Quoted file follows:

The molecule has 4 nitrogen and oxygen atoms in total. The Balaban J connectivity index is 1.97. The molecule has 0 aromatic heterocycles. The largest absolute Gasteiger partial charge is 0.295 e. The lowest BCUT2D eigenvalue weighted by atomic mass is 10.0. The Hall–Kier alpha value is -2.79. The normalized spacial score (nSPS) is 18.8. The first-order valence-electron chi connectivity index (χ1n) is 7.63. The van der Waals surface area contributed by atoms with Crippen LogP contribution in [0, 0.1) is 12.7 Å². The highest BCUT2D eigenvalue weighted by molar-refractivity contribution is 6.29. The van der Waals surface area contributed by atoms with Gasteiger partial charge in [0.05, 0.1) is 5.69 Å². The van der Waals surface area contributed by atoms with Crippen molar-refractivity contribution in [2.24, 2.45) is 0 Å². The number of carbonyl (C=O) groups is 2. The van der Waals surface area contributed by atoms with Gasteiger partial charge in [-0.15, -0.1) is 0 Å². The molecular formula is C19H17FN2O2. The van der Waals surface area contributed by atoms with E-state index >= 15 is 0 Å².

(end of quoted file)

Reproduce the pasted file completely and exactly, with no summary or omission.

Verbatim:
The molecule has 4 nitrogen and oxygen atoms in total. The Balaban J connectivity index is 1.97. The molecule has 0 aromatic heterocycles. The largest absolute Gasteiger partial charge is 0.295 e. The lowest BCUT2D eigenvalue weighted by atomic mass is 10.0. The Hall–Kier alpha value is -2.79. The normalized spacial score (nSPS) is 18.8. The first-order valence-electron chi connectivity index (χ1n) is 7.63. The van der Waals surface area contributed by atoms with Crippen LogP contribution in [0, 0.1) is 12.7 Å². The highest BCUT2D eigenvalue weighted by molar-refractivity contribution is 6.29. The van der Waals surface area contributed by atoms with Gasteiger partial charge in [0.05, 0.1) is 5.69 Å². The van der Waals surface area contributed by atoms with Crippen molar-refractivity contribution in [2.24, 2.45) is 0 Å². The number of carbonyl (C=O) groups is 2. The van der Waals surface area contributed by atoms with Gasteiger partial charge in [-0.15, -0.1) is 0 Å². The molecular formula is C19H17FN2O2. The van der Waals surface area contributed by atoms with E-state index >= 15 is 0 Å².